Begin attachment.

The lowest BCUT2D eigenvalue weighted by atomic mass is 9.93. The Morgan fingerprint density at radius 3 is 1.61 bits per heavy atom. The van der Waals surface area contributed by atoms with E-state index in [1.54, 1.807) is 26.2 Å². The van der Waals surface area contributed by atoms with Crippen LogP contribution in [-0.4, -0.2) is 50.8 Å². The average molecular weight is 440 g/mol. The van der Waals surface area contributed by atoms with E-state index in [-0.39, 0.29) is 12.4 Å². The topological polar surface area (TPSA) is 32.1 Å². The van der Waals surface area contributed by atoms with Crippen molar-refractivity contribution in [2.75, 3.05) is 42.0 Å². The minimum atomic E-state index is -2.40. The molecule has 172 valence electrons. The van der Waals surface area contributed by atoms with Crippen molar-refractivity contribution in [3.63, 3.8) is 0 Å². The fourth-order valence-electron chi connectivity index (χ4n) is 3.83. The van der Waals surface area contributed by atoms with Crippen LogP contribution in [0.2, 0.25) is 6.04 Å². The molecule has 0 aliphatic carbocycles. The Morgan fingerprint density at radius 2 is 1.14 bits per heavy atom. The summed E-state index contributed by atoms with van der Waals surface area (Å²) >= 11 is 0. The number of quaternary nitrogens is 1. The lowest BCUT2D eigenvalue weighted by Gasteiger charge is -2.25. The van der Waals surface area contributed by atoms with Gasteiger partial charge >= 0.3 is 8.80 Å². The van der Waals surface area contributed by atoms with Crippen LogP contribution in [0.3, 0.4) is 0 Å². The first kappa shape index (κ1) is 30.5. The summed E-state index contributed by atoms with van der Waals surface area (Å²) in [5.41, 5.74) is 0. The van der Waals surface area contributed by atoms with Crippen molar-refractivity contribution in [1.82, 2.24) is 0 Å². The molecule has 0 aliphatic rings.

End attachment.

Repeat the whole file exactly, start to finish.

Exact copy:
The lowest BCUT2D eigenvalue weighted by atomic mass is 9.93. The Morgan fingerprint density at radius 3 is 1.61 bits per heavy atom. The van der Waals surface area contributed by atoms with E-state index in [1.54, 1.807) is 26.2 Å². The van der Waals surface area contributed by atoms with Crippen LogP contribution in [-0.4, -0.2) is 50.8 Å². The average molecular weight is 440 g/mol. The van der Waals surface area contributed by atoms with E-state index in [-0.39, 0.29) is 12.4 Å². The topological polar surface area (TPSA) is 32.1 Å². The van der Waals surface area contributed by atoms with Crippen molar-refractivity contribution in [2.75, 3.05) is 42.0 Å². The minimum atomic E-state index is -2.40. The molecule has 172 valence electrons. The van der Waals surface area contributed by atoms with Crippen molar-refractivity contribution in [3.63, 3.8) is 0 Å². The fourth-order valence-electron chi connectivity index (χ4n) is 3.83. The van der Waals surface area contributed by atoms with Crippen LogP contribution in [0.2, 0.25) is 6.04 Å². The molecule has 0 aliphatic carbocycles. The Morgan fingerprint density at radius 2 is 1.14 bits per heavy atom. The summed E-state index contributed by atoms with van der Waals surface area (Å²) >= 11 is 0. The number of quaternary nitrogens is 1. The lowest BCUT2D eigenvalue weighted by Gasteiger charge is -2.25. The van der Waals surface area contributed by atoms with Gasteiger partial charge >= 0.3 is 8.80 Å². The van der Waals surface area contributed by atoms with Crippen LogP contribution in [0.3, 0.4) is 0 Å². The first kappa shape index (κ1) is 30.5. The summed E-state index contributed by atoms with van der Waals surface area (Å²) in [5.41, 5.74) is 0. The van der Waals surface area contributed by atoms with Crippen molar-refractivity contribution in [1.82, 2.24) is 0 Å². The molecule has 0 aliphatic rings.